4. Chris Neal profile image73
    Chris Nealposted 6 years ago

    I have to admit, this is the most interesting variation of the old "Have you ever really LOOKED at your hand?" question I've yet run across!

    1. profile image0
      jonnycomelatelyposted 6 years agoin reply to this

      Ha Ha, Chris and Moonfroth... .yes, how insightful!

      My real object is to spark an awareness of the wonder and awe of what we have and live with.  My hand was the first thing "at hand," pun intentional, in other words the apparently most mundane of things has a hidden depth of beauty.

      In my view, all of the arguments around creation, spirituality, mysticism, purpose and where we came from, etc., tend to lose sight of the wonderful.   I would like to see some of it come back into our lives.  If this Hub does not do that then please, someone, find a way to do it.

      Even just using a philatelist's x10 magnifying glass, I can bring a sense of awe to a child (even an adult "child") peering into the tiny trumpet of a flower.  I don't need to be a scientist to do that .... just love the world as I have it.

    2. psycheskinner profile image84
      psycheskinnerposted 6 years agoin reply to this

      The first paragraph could make a nice start to a naughty short story.

      Or is that just me.

      1. profile image0
        jonnycomelatelyposted 6 years agoin reply to this

        As an example of one of the Top Primates, I doubt if you would stoop that low!

        I would love to try such a short story, but it would never make publication on Hub Pages!

        It's amazing how the public mass media in UK and Australia have got away with innuendos and ambiguous terms/sayings in recent years, which would have got a definite discard even 30 years ago.

        Regarding the Wonders of the World, Sir David Attenborough's work has opened our eyes to so many previously unheard of things, like the pollination of various orchids by very specific wasps and other insects.  The other day I was using that little magnifying glass to look at a tiny flower.....gorgeous colours, deep red petals and yellow anthers (the tiny tips that carry the pollen), but something which was invisible to the naked eye was a tiny spider walking over the anthers.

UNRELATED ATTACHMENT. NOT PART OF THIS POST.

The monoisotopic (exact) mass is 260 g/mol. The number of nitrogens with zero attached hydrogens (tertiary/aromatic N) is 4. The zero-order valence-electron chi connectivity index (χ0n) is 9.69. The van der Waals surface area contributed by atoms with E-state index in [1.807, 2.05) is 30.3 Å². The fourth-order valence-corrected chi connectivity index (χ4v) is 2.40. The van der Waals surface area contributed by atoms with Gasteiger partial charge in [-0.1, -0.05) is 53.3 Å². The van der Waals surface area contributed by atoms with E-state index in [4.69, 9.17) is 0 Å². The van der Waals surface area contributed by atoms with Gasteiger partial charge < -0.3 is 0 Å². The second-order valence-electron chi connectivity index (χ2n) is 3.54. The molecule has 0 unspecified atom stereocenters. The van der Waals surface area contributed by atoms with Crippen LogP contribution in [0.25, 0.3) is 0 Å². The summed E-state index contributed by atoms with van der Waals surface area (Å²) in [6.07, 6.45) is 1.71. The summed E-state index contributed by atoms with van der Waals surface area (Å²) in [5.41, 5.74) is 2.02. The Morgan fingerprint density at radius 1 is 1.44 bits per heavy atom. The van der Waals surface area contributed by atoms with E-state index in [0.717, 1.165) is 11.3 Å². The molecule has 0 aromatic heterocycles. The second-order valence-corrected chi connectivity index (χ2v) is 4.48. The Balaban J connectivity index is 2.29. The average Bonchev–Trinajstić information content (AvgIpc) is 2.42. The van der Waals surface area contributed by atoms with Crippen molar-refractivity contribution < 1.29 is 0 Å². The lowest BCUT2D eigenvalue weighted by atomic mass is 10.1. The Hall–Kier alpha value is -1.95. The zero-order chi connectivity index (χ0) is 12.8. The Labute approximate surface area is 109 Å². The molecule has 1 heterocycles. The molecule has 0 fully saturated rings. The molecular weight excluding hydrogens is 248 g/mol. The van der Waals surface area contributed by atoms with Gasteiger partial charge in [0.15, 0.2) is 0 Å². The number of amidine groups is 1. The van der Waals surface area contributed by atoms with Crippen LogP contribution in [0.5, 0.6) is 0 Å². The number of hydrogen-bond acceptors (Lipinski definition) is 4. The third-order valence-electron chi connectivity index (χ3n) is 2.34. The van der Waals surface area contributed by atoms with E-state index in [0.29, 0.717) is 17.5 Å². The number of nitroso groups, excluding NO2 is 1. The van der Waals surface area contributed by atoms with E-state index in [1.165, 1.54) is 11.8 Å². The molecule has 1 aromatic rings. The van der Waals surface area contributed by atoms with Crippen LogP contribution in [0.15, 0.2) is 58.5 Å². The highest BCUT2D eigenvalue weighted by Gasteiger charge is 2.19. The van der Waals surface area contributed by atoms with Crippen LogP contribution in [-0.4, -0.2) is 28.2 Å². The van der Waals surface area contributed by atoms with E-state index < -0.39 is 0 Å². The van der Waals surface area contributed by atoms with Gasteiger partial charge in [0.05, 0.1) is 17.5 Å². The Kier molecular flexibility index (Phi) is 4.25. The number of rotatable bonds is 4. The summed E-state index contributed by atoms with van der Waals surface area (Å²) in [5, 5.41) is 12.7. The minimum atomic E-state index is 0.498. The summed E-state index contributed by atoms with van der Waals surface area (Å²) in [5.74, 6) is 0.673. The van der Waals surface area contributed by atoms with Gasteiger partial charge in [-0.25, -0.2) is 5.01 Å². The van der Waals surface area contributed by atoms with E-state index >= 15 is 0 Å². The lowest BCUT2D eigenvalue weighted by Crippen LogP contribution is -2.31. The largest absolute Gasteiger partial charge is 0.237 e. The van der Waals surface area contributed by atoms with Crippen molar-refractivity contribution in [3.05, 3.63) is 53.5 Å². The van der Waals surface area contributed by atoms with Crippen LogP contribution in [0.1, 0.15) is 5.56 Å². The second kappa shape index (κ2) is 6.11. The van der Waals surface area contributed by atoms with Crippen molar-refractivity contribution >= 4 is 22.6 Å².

When you really think about such a tiny life form, making its own decisions, totally free of any political or religious wrangling, with probably more brain power than we have, less of life's worries too.  Maybe all this mental freedom was lost to us in the Garden of Eden, because "she made me do it!"

        Rambiling thoughts yes.

  5. moonfroth profile image76
    moonfrothposted 6 years ago

    I think it was William Blake who said the poet's job was to "see the world in a grain of sand" (or something like that).  I think that's what you're getting at--if we could somehow keep the awe and wonder of the child alive in the adult, how could we possibly go to war, commit vicious acts of torture, and otherwise abuse our fellow man?  And we would be so agog at the wonder of life all around us that we would have no NEED to posit some Head Guy that started it all!!  Right!  Well, now that I sorted that all out, Jonny & Chris, what's my next assignment? Oh,did I not tell you?  I came up with the insight, but YOU two get to make it all happen. . . .

    1. profile image0
      jonnycomelatelyposted 6 years agoin reply to this

      Thanks for that, Moonfroth. 

      I am currently in Haiti again.   Getting to know the Haitians at the down-to-earth level, and loving them. 

      This past week introduced a few youngsters to the old demonstration of beans grown in a glass jar.
      In the old days, (hark at this ol' codger!) we used blotting paper, but I doubt that is available.   You can use a folded up newspaper instead.  The paper is rolled up inside the jar and the beans placed between the paper and glass, so they don't drop down into the water.   Water is gradually soaked up by the paper and the beans still have plenty of oxygen available.

      You get to see the beans pushing out first the root, then the side roots, then the cotyledons gradually grow upwards and become the first leaves.

      At this stage, the kids have seen how life begins...... then plant into the ground or a pot of compost/soil, and later a handful of beans to eat.   The whole process is simply educational.   

      This is what I mean by the simple wonders of life.

      1. vveasey profile image84
        vveaseyposted 6 years agoin reply to this

        Another simple wonder of life is that we can see, hear, think, talk and even understand and appreciate what you mean by "the simple wonders of life".
        That's a simple wonder in itself.woudn't you agree?

        Another simple wonder is I can get a spontaneous idea for a song (lyrics and or music, I'm a songwriter and a musician) and develop it into a full fledged baby of creativity! Hot Damn!

  6. safiq ali patel profile image69
    safiq ali patelposted 6 years ago

    We were created and rich is the detail of our creator on our bodies. Our palms and fingers to bear our identity, hour history and our family. In in mystic cultures the lines on our palms are said to tell of our fortune, our past, our present and our future.